What the Bao Fan disappearance tells us about China’s legal system

It’s being reported that Bao Fan (包凡), the chairman and CEO of China Renaissance, has disappeared. (Here’s the announcement from the company filed with the Hong Kong Stock Exchange.) This is part of a continuing pattern in China in which corporate executives simply disappear. As the Financial Times reports,

Bao’s disappearance makes him the latest in a long list of Chinese financial executives who have disappeared while being caught up in related corruption investigations in the mainland.

Mao Xiaofeng, the president of Minsheng Bank, disappeared in 2015 and was held for 21 months before being released on bail amid a corruption probe at the bank, according to domestic media reports. Yim Fung, the head of Chinese broker Guotai Junan International, was also detained in 2015 but released five weeks later after helping Chinese authorities with an investigation.

Bao’s disappearance is no doubt part of this pattern; it is virtually certain that he has been detained by the Party-state, and not, say, by gangsters or kidnappers.

What’s worth noting is how extraordinary we ought to find this. China’s current political system has been in place since 1949: seventy-four years ago. Xi Jinping has been in power for more than ten years. And yet the government still cannot bring itself to follow its own law.

Under Chinese law, coercive detention must have a statutory basis: a law passed by the National People’s Congress or its Standing Committee. The obvious candidate here would be the Criminal Procedure Law. Under that law, there are only three ways to have your personal freedom curtailed: (1) residential surveillance, in which case you obviously have not disappeared; (2) residential surveillance at a designated location (RSDL); and (3) detention at a detention center (“detention”). For RSDL, family must be notified within 24 hours (Art. 75). For detention, the family must be notified within 24 hours (Art. 85). The only exception is crimes of endangering state security or terrorism, pretty clearly not implicated here.

Another possible candidate might be the Law on State Supervision. This is the only other statute I know of that provides a basis for coercive detention (called liuzhi 留置 in the Law in order to distinguish it from detention under the Criminal Procedure Law). But Article 44 of the Law and Article 94 of the Implementing Regulations both provide that the family should be notified within 24 hours. Interestingly, there is a loophole: it also provides that notification may be withheld if the detaining authorities in their own judgment believe it’s not appropriate for various reasons. This, of course, is an exception big enough to drive a truck through. But I don’t think the Law on State Supervision applies at all here, since the Law gives supervisory commissions jurisdiction only over public employees. This term is broadly defined, but I don’t see how it can plausibly cover Bao.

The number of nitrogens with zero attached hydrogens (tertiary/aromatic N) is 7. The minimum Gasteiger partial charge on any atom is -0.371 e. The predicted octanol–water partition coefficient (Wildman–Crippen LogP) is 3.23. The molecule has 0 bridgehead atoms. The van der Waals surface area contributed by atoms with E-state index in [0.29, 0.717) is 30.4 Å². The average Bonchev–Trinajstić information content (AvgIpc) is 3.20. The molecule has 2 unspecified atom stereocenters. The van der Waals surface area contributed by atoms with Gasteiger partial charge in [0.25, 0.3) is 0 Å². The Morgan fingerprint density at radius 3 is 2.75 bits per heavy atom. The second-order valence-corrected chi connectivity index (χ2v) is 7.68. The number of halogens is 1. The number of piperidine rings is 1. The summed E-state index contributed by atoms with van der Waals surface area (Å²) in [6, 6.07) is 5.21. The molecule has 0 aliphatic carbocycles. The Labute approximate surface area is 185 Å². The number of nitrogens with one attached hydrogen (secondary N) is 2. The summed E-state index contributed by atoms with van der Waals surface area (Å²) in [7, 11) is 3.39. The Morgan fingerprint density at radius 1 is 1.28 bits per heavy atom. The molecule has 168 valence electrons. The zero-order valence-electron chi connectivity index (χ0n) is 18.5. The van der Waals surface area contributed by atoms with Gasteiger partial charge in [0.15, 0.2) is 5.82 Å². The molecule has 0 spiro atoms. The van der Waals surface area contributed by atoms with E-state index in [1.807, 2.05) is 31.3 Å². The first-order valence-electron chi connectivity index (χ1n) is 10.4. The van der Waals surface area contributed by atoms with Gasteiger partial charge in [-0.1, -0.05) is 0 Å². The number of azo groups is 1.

[CORRECTION, March 5, 2023: Article 22 of the Law on Supervision gives Supervisory Commissions the authority to detain (留置) “涉嫌行贿犯罪或者共同职务犯罪的涉案人员”, which I translate as “person suspected of the crime of giving bribes or involved in cases of joint duty-related crimes.” This could plausibly cover Bao, particularly with the “involved in” language.

I did a little research on official interpretations of “involved in,” and found a document from the National Supervision Commission itself that explains what kind of people are deemed to be “involved in” a case. The definition covers everyone who participates in some improper way in the offense being investigated, but also (according to the document) covers “victims, witnesses, etc.” It does not explore the latter terms, though: in a more detailed list of what kinds of people are considered “involved in” a case, it says nothing about victims and witnesses. It would certainly be a far-reaching and alarming interpretation of the Law on Supervision to read it as authorizing coercive detention of people simply because they were victims of or witnesses to an offense under investigation. But of course that does not mean that that interpretation does not fully reflect the intention of the legislation. It wasn’t drafted by the ACLU. In any case, my conclusion below needs to be modified: Bao’s detention might be statutorily grounded in the Law on Supervision. The failure to notify, however, is still (while lawful) hard to explain.]

Two interesting bottom-line conclusions emerge here. First, we are still, here in 2023, seeing many cases where the Law on State Supervision does not plausibly apply, but the Party-state chooses just to blow off the requirements of the Criminal Procedure Law. Some might be tempted to dismiss these as outlier cases–just a few tycoons. But the whole point of law being a meaningful constraint is that it’s supposed to constrain precisely when the state most wants to be unconstrained. Second (and this is unrelated to the Bao case, but stood out when I was looking into the Law on State Supervision), the Party-state can actually detain some people for up to six months (Art. 43 of the Law on State Supervision) without ever giving notice.

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